• 32. Optimal Force MagnitudeOptimal Force Magnitude • Mandibular movements include laterotrusive and protrusive movements • Allows horizontal forces to be placed on teeth • Forces are potentially damaging Are some teeth better than others to accept these horizontal forces? • Masticatory system is a lever system • Similar to a nutcracker • More force can be generated closer to the fulcrum Greater force magnitude can be produced closer to the fulcrum (TMJ) Okeson Fig. 5-13 www.indiandentalacademy.comwww.indiandentalacademy.com
  • 33. Optimal Force MagnitudeOptimal Force Magnitude • Mandibular movements include laterotrusive and protrusive movements • Allows horizontal forces to be placed on teeth • Forces are potentially damaging Are some teeth better than others to accept these horizontal forces? • Masticatory system is a lever system • Similar to a nutcracker • More force can be generated closer to the fulcrum Greater force magnitude can be produced closer to the fulcrum (TMJ) Okeson Fig. 5-13 www.indiandentalacademy.comwww.indiandentalacademy.com
  • 34. Optimal Force MagnitudeOptimal Force Magnitude • More force can be generated on posterior teeth than on anterior teeth • Damaging horizontal forces are best managed by the anterior teeth Which of the anterior teeth are best suited to accept horizontal forces in eccentric movements? • Central incisors • Lateral incisors • Canines Why? Greater force magnitude can be produced closer to the fulcrum (TMJ) Okeson Fig. 5-13 www.indiandentalacademy.comwww.indiandentalacademy.com
  • 35. Optimal Force MagnitudeOptimal Force Magnitude Which of the anterior teeth are best suited to accept horizontal forces in eccentric movements? • Canines Why? • Longest and largest roots • Best crown:root ratio • Surrounded by dense compact bone compared to the medullary bone of posterior teeth • Due to sensory input, there is lower muscle activity when the canines are in contact • Therefore, the canines are the best teeth to be in contact during a laterotrusive movement • Arrangement is called canine guidance or canine rise occlusion Left laterotrusive movement illustrating canine guidance Okeson Fig. 5-14 www.indiandentalacademy.comwww.indiandentalacademy.com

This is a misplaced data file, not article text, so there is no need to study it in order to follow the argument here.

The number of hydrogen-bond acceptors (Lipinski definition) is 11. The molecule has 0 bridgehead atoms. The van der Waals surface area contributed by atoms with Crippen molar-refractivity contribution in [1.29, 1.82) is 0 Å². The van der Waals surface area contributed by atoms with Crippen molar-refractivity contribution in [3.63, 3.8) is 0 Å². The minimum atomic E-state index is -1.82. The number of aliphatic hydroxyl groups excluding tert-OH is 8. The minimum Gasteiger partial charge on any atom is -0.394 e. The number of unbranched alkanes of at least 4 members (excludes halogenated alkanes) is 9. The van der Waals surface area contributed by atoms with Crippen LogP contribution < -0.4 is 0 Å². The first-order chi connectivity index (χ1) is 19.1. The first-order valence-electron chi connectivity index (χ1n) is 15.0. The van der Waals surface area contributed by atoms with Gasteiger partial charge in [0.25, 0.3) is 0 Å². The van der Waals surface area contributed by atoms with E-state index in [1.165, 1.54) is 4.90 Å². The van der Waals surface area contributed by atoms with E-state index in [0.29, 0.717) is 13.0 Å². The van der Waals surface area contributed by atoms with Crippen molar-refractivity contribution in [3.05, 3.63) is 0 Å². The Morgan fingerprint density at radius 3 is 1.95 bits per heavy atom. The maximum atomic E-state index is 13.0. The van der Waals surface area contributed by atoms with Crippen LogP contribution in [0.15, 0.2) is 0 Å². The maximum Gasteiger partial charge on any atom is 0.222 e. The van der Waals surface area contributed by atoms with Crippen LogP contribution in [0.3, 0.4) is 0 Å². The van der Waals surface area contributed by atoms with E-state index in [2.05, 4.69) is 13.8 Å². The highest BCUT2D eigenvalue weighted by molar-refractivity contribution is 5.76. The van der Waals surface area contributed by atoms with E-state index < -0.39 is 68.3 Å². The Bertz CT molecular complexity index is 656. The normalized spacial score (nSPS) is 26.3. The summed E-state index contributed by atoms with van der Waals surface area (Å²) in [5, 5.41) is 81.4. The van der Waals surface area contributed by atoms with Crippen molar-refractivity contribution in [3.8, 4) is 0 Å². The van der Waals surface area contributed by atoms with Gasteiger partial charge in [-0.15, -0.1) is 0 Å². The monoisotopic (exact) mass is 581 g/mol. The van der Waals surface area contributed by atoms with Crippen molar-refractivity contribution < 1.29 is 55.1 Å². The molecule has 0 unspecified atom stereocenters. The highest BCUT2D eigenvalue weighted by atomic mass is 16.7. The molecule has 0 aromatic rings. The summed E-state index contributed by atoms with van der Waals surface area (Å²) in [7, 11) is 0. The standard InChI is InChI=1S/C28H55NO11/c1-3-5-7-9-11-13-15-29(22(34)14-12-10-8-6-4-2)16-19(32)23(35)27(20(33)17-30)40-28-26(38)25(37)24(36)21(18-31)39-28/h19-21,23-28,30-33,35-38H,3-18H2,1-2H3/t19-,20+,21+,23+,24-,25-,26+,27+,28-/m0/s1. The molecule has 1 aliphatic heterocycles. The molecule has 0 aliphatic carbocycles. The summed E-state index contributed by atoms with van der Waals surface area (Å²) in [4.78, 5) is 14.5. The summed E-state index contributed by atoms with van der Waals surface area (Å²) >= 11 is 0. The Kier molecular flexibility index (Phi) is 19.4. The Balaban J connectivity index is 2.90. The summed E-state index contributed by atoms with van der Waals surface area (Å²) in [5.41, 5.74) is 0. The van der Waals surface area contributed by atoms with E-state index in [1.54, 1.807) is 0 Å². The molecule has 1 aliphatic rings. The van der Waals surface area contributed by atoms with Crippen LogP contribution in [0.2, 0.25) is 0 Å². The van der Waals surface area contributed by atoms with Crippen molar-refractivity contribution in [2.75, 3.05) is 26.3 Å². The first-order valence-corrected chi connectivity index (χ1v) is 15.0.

• 36. Optimal Force MagnitudeOptimal Force Magnitude Which of the anterior teeth are best suited to accept horizontal forces in eccentric movements? • Canines Why? • Longest and largest roots • Best crown:root ratio • Surrounded by dense compact bone compared to the medullary bone of posterior teeth • Due to sensory input, there is lower muscle activity when the canines are in contact • Therefore, the canines are the best teeth to be in contact during a laterotrusive movement • Arrangement is called canine guidance or canine rise occlusion Lingual view of a right laterotrusive movement with canine guidance Okeson Fig. 5-14 www.indiandentalacademy.comwww.indiandentalacademy.com
  • 37. Optimal Force MagnitudeOptimal Force Magnitude • Most patients have other teeth in addition to the canines in contact in a laterotrusive movement • If canines plus some other posterior teeth are in contact in a laterotrusive movement, it is called a group function occlusion • Best arrangement is canines, premolars and the MB cusp of the first molar • Additional posterior contacts are undesirable due to proximity to the fulcrum (TM joint) Left laterotrusive movement illustrating group function Okeson Fig. 5-15 www.indiandentalacademy.comwww.indiandentalacademy.com